COVID19

Washington’s arts and culture sector lost nearly $100M when COVID-19 pandemic hit

Jan. 28—The corridors of the Northwest Museum of Arts and Culture in Browne’s Addition were quiet this week, the closure another casualty of COVID-19’s interruption of the humanities in Washington.

“We just didn’t have staff,” Wesley Jessup, the museum’s executive director, said Thursday. “We didn’t have the capacity.”

The arrival of the omicron variant caused the MAC to close its doors once again and prompted another round of cancellations in an industry that has been hit hard by the pandemic. A study released earlier this month by ArtsFund, a Washington nonprofit advocating for the arts, found that organizations promoting the humanities, culture and sciences in the state, including museums, theaters and artisan guilds, lost nearly $100 million in revenue in the immediate months following the COVID-19 outbreak, and forced 41% of respondents to lay off or furlough workers.

It will likely take years, and significant public investment, to ensure the

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Will there be a monument to the COVID-19 pandemic?

Editor’s Note: Dr. Emily Godbey is a professor of art and visual culture at Iowa State University. In this article, she discusses how plague monuments were used to commemorate victims of past disease outbreaks. She also looks at temporary memorials for COVID-19 and examines why plague memorials are not as prolific as war memorials.

Which disease outbreaks have been memorialized around the world?

Diseases like the bubonic plague, cholera, the 1918 influenza pandemic (“Spanish Flu”), AIDS, and even SARS have monuments, although some are more modest than others.

They are relatively uncommon, however, when compared with monuments to wars, political regimes, and more visible tragedies, such as 9/11 or the Holocaust. However, they are present in many places.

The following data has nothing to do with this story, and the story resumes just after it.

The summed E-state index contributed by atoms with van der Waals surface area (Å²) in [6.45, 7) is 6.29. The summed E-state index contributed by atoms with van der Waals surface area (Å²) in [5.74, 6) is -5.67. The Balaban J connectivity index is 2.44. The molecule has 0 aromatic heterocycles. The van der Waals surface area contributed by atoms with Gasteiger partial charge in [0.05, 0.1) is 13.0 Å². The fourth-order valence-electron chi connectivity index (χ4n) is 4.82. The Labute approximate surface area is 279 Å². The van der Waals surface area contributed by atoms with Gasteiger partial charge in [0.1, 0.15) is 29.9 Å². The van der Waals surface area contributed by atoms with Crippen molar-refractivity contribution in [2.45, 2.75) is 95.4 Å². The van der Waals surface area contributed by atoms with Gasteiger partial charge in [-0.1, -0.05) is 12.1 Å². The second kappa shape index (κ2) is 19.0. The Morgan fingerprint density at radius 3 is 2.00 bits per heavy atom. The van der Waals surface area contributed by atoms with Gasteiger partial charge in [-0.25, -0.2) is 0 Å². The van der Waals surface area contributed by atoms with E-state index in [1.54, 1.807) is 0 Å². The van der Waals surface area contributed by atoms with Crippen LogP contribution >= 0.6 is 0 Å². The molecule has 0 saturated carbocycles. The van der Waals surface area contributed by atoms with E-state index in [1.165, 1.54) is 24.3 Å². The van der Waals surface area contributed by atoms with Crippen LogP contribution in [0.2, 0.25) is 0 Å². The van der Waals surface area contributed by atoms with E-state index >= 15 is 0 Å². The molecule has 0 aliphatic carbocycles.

What are some notable plague monuments and what do they commemorate? 

The bubonic plague broke out several times in different parts of the world between the 6th century BC and the 19th

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What Will Monuments to the COVID-19 Pandemic Look Like? | Best Countries

Editor’s Note: Dr. Emily Godbey is a professor of art and visual culture at Iowa State University. In this interview, she discusses how plague monuments were used to commemorate victims of past disease outbreaks, temporary memorials for COVID-19 and why plague memorials are not as prolific as war memorials.

A short history of plague monuments.

What are some of the past disease outbreaks that have been memorialized around the world?

Diseases like the bubonic plague, cholera, the 1918 influenza pandemic or “Spanish Flu,” AIDS, and even SARS have monuments, although some are much more modest than others. They are more uncommon when compared with monuments to wars, political regimes, and more visible tragedies such as 9/11 or the Holocaust. However, they are present.

The Plague of Ashdod painting by Poussin. The subject of this painting comes from a story in the Book of Samuel in the Old Testament of the Bible about the Plague of Ashdod.
Poussin, The Plague of Ashdod, 1630. Poussin painted this during a plague that took place in Italy from 1629 to 1631, which influenced his accurate portrayal of
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Smithsonian, National Gallery to close as covid-19 cases spike

Similar shutdowns were announced earlier this week in Philadelphia and Chicago, representing the start of a second wave of shutdowns eight months after covid-19 first prompted widespread closures.

National Gallery of Art Director Kaywin Feldman and Smithsonian Secretary Lonnie G. Bunch III decided to take action after monitoring the recent rise in coronavirus cases being reported.

“We both expressed growing concern about the increased number of cases in the region and across the country and came to the conclusion that caution needed to prevail to protect our visitors and staff,” Feldman said.

“It can’t help but feel like a step backward,” Feldman said about the decision. “But what’s different this time is we can see the light at the end of the tunnel. The prospect of a vaccine lifts our spirits. We have big plans for next year and lots to look forward to. We need to keep people

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